Hitler versus Stalin – Eastern Front 1941-1942

Hitler-versus-Stalin---Eastern-Front-1941-1942

The world was not prepared for the massive onslaught launched by Nazi Germany on the Soviet Union on 22 June 1941 – the scale of the invasion, the speed of the German advance, the hundreds of thousands of Red Army soldiers taken prisoner, the chaotic, headlong retreat of Stalin’s forces eastwards, towards Leningrad and Moscow. But equally it was not prepared for the Soviet fight back. For, despite all the predictions, the Red Army stemmed the Wehrmacht’s advance, held the lines before Leningrad and Moscow, and mounted a counter-offensive that changed the course of the campaign and the outcome of the Second World War.

These are the historic events that Nik Cornish portrays in the selection of rare wartime images he’s selected for this graphic history of the war on the Eastern Front.The key aspects of the opening year of the war are vividly recorded – Operation Barbarossa; the German and Soviet forces as they marched and fought their way across the countryside and through the villages and towns of the Ukraine, Belarus and the Baltic states; the clashes at Brest, Smolensk, Kiev; the failure of Operation Typhoon, the turning point in this phase of the war which denied to Hitler the anticipated quick victory in the East.

Soviet anti-tank gunners move their model 1932 45mm piece from cover. They are preceded by an anti-tank rifle team. On the far side of the road is another anti-tank crew.The road is flanked by dense forest, often swampy, which is typical of the countryside through which Army Group North and Army Group Centre had to fight before reaching relatively open ground. It was ideal terrain for ambushes and later partisan operations.
Soviet anti-tank gunners move their model 1932 45mm piece from cover. They are preceded by an anti-tank rifle team. On the far side of the road is another anti-tank crew.The road is flanked by dense forest, often swampy, which is typical of the countryside through which Army Group North and Army Group Centre had to fight before reaching relatively open ground. It was ideal terrain for ambushes and later partisan operations.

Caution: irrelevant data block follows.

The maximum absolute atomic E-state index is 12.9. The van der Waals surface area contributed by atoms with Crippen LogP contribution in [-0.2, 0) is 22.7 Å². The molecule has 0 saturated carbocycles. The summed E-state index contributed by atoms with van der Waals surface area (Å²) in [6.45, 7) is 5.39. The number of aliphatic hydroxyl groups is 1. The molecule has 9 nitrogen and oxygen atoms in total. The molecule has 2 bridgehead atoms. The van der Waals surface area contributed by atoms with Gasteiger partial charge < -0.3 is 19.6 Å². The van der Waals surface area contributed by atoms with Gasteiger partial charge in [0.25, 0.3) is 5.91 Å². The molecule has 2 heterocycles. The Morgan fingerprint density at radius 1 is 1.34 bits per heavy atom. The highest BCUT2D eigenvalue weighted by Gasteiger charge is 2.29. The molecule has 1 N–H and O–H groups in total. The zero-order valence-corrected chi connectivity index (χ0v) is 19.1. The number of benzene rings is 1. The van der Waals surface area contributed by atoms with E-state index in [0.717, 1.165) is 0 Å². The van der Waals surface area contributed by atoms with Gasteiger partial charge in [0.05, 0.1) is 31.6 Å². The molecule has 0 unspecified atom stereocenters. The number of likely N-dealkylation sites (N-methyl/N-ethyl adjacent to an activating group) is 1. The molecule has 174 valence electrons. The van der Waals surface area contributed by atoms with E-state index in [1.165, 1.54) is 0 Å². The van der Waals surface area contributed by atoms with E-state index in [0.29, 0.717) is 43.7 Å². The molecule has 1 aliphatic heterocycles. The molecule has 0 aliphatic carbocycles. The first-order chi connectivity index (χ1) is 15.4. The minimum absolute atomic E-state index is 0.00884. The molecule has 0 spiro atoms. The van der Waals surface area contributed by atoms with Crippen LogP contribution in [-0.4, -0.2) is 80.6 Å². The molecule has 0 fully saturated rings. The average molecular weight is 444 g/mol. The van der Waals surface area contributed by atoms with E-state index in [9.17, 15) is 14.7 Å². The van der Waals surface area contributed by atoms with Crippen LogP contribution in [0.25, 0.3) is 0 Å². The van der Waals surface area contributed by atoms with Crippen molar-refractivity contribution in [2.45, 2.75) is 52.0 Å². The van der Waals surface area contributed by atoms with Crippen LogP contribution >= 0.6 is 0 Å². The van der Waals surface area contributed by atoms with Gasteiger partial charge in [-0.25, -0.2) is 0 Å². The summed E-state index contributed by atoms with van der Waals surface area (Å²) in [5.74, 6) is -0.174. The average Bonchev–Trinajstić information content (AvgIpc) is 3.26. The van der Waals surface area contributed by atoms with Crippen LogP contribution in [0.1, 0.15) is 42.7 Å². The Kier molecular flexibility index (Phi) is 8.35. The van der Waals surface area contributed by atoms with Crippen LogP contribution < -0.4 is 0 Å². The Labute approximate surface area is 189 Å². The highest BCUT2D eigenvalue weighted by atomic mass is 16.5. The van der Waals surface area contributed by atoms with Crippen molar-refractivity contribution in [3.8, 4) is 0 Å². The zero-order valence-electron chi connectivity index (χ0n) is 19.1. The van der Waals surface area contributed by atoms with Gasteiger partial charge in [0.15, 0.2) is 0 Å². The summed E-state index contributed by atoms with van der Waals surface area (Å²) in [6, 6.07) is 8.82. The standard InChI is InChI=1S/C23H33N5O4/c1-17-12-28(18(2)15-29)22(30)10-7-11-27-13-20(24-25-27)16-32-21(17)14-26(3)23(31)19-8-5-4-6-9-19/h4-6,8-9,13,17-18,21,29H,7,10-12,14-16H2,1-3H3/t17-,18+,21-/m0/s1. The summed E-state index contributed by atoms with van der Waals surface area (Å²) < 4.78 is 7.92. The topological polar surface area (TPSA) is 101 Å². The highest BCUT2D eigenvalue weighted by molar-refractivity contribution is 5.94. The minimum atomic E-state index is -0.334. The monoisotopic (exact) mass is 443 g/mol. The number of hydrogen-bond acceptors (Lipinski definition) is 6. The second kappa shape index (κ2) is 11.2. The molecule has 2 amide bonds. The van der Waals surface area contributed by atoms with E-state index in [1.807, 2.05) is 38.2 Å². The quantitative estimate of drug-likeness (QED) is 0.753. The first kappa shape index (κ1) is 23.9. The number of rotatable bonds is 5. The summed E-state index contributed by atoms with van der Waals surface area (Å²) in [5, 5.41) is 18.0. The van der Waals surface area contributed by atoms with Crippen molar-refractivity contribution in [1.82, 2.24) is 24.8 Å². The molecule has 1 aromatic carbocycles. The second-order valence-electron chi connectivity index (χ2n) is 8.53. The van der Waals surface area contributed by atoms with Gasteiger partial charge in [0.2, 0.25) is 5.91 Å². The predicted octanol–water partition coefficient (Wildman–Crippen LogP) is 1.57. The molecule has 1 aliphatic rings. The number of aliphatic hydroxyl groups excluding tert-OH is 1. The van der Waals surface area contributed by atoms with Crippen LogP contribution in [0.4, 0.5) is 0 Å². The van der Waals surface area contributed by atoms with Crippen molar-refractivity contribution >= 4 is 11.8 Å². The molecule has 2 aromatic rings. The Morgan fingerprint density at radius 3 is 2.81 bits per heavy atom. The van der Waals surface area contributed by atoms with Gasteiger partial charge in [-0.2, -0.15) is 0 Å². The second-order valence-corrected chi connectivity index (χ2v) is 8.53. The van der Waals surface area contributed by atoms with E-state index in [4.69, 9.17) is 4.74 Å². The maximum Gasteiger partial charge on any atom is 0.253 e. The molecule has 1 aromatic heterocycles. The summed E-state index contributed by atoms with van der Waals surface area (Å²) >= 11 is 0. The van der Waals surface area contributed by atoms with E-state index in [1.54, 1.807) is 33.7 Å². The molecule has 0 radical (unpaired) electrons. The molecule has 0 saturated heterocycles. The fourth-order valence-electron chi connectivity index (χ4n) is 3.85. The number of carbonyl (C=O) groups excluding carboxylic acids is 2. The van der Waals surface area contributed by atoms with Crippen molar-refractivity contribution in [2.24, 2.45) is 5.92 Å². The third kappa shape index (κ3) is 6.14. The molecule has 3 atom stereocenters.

Beautifully posed, this German anti-tank gun crew appear to have just destroyed the T-34 tank to the left rear. Their 50mm PAK 38 weapon was one of the few widely available anti-tank guns capable of dealing with the T-34's sloping armour. It was later issued with a tungsten cored round to deal with the heavier armour of the KV-1.
Beautifully posed, this German anti-tank gun crew appear to have just destroyed the T-34 tank to the left rear. Their 50mm PAK 38 weapon was one of the few widely available anti-tank guns capable of dealing with the T-34’s sloping armour. It was later issued with a tungsten cored round to deal with the heavier armour of the KV-1.
On the way to Vyazma. Here two Soviet infantry divisions disappeared under a landslide of over 500 German tanks deployed across a 25km front. Reserve Front's armour suffered the same fate. Very swiftly the disoriented POWs were being rounded up in their thousands.
On the way to Vyazma. Here two Soviet infantry divisions disappeared under a landslide of over 500 German tanks deployed across a 25km front. Reserve Front’s armour suffered the same fate. Very swiftly the disoriented POWs were being rounded up in their thousands.
The perils of the mixture of snowfall,thaw and mud can be seen here. In addition to the limited fuel supply, this only increased the strain on the Wehrmacht. The decline in the performance of vehicles was noticeable, as was the exhaustion of the men.
The perils of the mixture of snowfall,thaw and mud can be seen here. In addition to the limited fuel supply, this only increased the strain on the Wehrmacht. The decline in the performance of vehicles was noticeable, as was the exhaustion of the men.
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